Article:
The fog lamp and heated grip buttons are huge but could be better lit.
The fog lamp and heated grip buttons are huge but could be better lit.Kevin Wing

Because this test focused on the off-road prowess of these machines, you surely see now why the Triumph is trailing the pack. It’s just not as well suited to knobby-tire terrain. And at $15,500 it’s the most expensive of the group. If it were up to us, we would probably opt for the slightly lower-spec XCX—foregoing the heated seats and grips, fog lamps, and GPS kit, among other things—which keeps the essential ADV bits but saves $1,800, ringing in at $13,700. That price doesn’t fix what ails the Tiger 800 off road, but then who are we to say what kind of adventure you want to have?

BMW F800GS Adventure vs. Honda Africa Twin vs. Triumph Tiger 800 XCa
BMW F800GS AdventureKevin Wing

For the 2014 model year BMW filled the cracks in its successful F800GS lineup with adventurous spackle, and the F800GS Adventure was born. The main additions were a bigger windscreen, prominent crash guards, and a larger front shroud to match the bulging addition of 2.1 gallons of fuel capacity under the seat. Side effects included a taller seat and having more range. ADV types the world over rejoiced! While 2014 is recent, the F800's debut in 2008 is, well…less than recent. Has the midrange GS stood the test of time? Yes and no.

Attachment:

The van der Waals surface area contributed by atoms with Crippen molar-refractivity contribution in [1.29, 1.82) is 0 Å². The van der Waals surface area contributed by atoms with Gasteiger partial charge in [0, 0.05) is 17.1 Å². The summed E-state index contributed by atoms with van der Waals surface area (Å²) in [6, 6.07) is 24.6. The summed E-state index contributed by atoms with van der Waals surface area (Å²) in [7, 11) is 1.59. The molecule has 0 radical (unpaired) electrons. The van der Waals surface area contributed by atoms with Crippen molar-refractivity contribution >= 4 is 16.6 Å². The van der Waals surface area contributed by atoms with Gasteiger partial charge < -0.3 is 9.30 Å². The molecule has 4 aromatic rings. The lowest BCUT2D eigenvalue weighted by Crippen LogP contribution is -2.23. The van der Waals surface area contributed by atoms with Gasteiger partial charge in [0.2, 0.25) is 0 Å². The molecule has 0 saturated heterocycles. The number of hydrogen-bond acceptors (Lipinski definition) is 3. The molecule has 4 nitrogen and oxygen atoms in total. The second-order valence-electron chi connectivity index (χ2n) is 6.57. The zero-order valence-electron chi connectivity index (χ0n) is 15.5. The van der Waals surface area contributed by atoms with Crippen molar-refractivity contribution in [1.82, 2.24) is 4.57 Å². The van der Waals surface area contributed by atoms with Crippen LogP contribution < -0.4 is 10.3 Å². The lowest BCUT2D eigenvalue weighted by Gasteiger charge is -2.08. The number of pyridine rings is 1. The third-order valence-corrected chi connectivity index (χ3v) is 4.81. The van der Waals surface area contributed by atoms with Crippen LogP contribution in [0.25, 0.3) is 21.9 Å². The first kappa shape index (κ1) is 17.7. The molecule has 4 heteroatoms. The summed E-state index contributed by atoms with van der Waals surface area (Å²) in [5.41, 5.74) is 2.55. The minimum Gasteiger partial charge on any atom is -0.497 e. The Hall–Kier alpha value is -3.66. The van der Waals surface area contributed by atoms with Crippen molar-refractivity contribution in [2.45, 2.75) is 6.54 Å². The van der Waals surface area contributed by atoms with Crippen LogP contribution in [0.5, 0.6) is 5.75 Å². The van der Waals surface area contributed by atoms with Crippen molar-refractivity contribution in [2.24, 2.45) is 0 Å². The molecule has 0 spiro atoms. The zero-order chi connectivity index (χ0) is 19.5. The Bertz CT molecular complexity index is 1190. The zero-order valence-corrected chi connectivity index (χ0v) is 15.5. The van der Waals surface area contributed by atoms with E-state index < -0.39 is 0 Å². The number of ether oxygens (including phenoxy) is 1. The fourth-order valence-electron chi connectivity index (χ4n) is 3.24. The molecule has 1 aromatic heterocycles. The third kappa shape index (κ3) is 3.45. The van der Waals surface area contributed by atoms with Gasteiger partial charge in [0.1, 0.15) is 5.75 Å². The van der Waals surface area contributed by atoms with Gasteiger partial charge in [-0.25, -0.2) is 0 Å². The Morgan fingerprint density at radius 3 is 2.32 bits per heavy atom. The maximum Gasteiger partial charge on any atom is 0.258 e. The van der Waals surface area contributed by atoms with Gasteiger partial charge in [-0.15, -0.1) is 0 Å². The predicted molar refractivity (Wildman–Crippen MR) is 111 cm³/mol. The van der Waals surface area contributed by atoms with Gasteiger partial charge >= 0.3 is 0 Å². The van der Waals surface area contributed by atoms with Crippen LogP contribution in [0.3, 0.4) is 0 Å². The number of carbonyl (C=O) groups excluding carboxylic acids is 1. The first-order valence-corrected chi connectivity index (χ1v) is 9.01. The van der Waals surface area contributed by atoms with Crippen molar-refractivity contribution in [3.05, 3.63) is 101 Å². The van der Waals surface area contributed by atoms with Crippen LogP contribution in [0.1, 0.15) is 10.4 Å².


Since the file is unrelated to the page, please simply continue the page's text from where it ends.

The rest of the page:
BMW 800GS Adventure
BMW 800GS Adventure©Motorcyclist

First the “no.” Our time spent at freeway speeds showed the BMW’s engine for what it really is: an uninspired lump that was originally designed nearly a decade ago. It’s buzzy at high speed and needs an extra gear to travel comfortably at American freeway rates. The F800 mill gets the job done, no doubt, but for touring it was clearly the least successful of the three here. Aerodynamically, the F800 suits taller riders better than shorter ones—apropos considering the 35-inch seat height.